Ann Budge reveals the legacy she wants to leave Hearts
There must have been times when she contemplated jacking it all in. Ann Budge, a 72-year-old grandmother and multi-millionaire, does not need the hassle involved in running Hearts. Certainly not when it causes her sleepless nights.
That happened for the first time during this summer’s legal wrangle with the Scottish Professional Football League over the club’s enforced relegation. The intensity of the dispute and the fallout from it caused Budge to toss and turn on her pillow many an evening.
The answer is simple: She wants to leave a strong legacy when she steps down. Throwing in the towel on the back of a disputed relegation is not her style. She jokingly admits wanting to control everything as club owner, perhaps to her detriment of late.
Her resolve remains fierce. Budge took control of Hearts in 2014, helping rebuild the club from the ashes of administration. They won promotion from the Championship and reached the Europa League qualifying rounds but the last couple of years have been abject on the field.
Off it, Tynecastle’s new main stand and other community projects have brought stability. Now it’s about revitalising the team and returning to the Premiership. When she stands down as chairwoman, she wants to be certain Hearts are in a position to thrive.
“I don't want to hand over something that's broken or in a bad state. People might argue that's where we are right now but I don't think that is the case,” she says.
“I want to hand over something that's stable and financially secure, where we've invested sensibly whether it be in players or infrastructure, we have a business model that works and you can see there's a growth path. That's always been my objective and remains my objective.”
If it interrupts sleep, so be it. “I can say truthfully for the first time in my life I was having sleepless nights,” says Budge of the summer’s travails.
“That's because it wasn't quite 24/7, but it was pretty close to it. We can all do that for a certain period of time if we can see an end point.
“I've done that all my life; if you know you're heading for something that's going to happen at the end of March or whenever, you can practically do 24/7.
“But when it just goes on, and on, and on relentlessly and every day brings the next challenge, it's quite tough. A couple of months ago I found it quite tough to deal with.
“Having said that, I was just getting out of bed in the morning and going down to my conservatory, which I've turned into my office. I had my computer, my iPad and my phone and just spent the whole day there.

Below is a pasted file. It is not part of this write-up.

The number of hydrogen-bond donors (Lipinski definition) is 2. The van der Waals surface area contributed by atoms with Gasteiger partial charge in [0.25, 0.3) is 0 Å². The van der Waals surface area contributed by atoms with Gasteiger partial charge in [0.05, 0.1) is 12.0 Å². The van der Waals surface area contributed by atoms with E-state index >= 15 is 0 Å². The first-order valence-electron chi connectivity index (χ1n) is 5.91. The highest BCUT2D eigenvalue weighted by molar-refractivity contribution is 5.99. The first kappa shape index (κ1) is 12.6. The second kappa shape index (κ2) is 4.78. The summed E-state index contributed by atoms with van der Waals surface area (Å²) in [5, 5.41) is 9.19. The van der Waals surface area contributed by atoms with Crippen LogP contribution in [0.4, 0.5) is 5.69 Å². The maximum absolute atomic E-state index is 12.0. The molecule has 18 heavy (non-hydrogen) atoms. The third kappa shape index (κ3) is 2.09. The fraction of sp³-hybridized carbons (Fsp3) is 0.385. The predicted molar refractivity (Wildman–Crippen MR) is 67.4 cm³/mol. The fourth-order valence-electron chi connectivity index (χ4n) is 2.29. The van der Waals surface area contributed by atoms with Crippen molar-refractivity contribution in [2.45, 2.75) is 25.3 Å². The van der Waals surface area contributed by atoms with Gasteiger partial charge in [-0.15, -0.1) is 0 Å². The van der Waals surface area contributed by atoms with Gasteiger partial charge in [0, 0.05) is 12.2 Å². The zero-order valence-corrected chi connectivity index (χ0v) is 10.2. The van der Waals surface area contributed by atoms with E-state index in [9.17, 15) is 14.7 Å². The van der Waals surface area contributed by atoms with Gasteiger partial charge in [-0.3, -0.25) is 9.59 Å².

“So I was always busy and didn't have too much time to overly worry, but there were a couple of bad times.”
She appointed Andrew McKinlay chief executive to unburden herself. He will assume much of the daily workload whilst Budge focuses on other issues, like transferring her majority shareholding to the fan group Foundation of Hearts later this year.
She will remain Hearts chairwoman and McKinlay may have some trouble keeping her at arms length. “I told Andrew when we were talking about him taking the job that the biggest problem he would have would be me, because I am a control freak, I will interfere and I've been here a long time,” laughs Budge.
“So I've made him a promise that I will try hard not to interfere. I'm here whenever he wants to discuss anything but I'm going to try very firmly to say, ‘don't talk to me, talk to Andrew,’ where it's appropriate.
“My day-to-day activities will be more focused on the football side because we've still got things I need to do there and that will get me out of Andrew's hair. The fact that we're all working from home gives an advantage as well.”
Budge is a sucker for a project and Hearts remain very much that in her eyes. She sees plenty issues to sink her teeth into over the next year or so. It is those challenges she derives ongoing enjoyment from.
“I'm afraid that's absolutely right and why the last six months was possible – because it was going from one challenge to another, to another, to another. I do like getting my teeth into things. That's why Andrew's got a problem potentially,” she smiles.
She is asked what makes it all worth it. “Although we can't see it right now because of everything that's going on, it always comes back to people,” she explains.
“When you work in an organisation – and I'm sure this is true of most football clubs, not just Hearts – the commitment of almost every member of staff is really quite hard to understand. It's not just me that gets my teeth into things and you see that every day.
“You play a match and see how much it means to the supporters. You see what happens when the club's got a problem and the FoH pledgers get right behind us. It's all about people. That's what makes it work for me.”
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